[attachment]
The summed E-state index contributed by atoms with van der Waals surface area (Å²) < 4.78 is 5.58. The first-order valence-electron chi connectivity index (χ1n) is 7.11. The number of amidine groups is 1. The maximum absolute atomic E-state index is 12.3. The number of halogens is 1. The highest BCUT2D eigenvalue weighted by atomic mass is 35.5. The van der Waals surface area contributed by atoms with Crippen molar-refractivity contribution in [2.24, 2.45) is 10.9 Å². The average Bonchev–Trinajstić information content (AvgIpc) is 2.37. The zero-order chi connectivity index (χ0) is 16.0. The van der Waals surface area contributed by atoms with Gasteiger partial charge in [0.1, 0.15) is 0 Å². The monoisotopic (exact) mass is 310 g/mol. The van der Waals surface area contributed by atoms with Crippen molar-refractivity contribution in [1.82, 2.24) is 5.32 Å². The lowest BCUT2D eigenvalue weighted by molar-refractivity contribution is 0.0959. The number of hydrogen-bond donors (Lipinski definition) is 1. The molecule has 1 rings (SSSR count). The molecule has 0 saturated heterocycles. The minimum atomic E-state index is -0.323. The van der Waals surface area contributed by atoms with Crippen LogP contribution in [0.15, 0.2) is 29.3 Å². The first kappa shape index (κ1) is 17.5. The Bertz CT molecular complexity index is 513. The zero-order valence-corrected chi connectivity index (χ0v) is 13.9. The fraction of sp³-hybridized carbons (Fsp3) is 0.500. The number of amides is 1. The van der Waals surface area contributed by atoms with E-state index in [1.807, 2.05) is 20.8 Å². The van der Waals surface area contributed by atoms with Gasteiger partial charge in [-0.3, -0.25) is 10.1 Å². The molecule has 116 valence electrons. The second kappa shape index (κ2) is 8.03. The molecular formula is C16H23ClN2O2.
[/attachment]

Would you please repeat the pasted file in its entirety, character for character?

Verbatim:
The summed E-state index contributed by atoms with van der Waals surface area (Å²) < 4.78 is 5.58. The first-order valence-electron chi connectivity index (χ1n) is 7.11. The number of amidine groups is 1. The maximum absolute atomic E-state index is 12.3. The number of halogens is 1. The highest BCUT2D eigenvalue weighted by atomic mass is 35.5. The van der Waals surface area contributed by atoms with Crippen molar-refractivity contribution in [2.24, 2.45) is 10.9 Å². The average Bonchev–Trinajstić information content (AvgIpc) is 2.37. The zero-order chi connectivity index (χ0) is 16.0. The van der Waals surface area contributed by atoms with Gasteiger partial charge in [0.1, 0.15) is 0 Å². The monoisotopic (exact) mass is 310 g/mol. The van der Waals surface area contributed by atoms with Crippen molar-refractivity contribution in [1.82, 2.24) is 5.32 Å². The lowest BCUT2D eigenvalue weighted by molar-refractivity contribution is 0.0959. The number of hydrogen-bond donors (Lipinski definition) is 1. The molecule has 1 rings (SSSR count). The molecule has 0 saturated heterocycles. The minimum atomic E-state index is -0.323. The van der Waals surface area contributed by atoms with Crippen LogP contribution in [0.15, 0.2) is 29.3 Å². The first kappa shape index (κ1) is 17.5. The Bertz CT molecular complexity index is 513. The zero-order valence-corrected chi connectivity index (χ0v) is 13.9. The fraction of sp³-hybridized carbons (Fsp3) is 0.500. The number of amides is 1. The van der Waals surface area contributed by atoms with E-state index in [1.807, 2.05) is 20.8 Å². The van der Waals surface area contributed by atoms with Gasteiger partial charge in [-0.3, -0.25) is 10.1 Å². The molecule has 116 valence electrons. The second kappa shape index (κ2) is 8.03. The molecular formula is C16H23ClN2O2.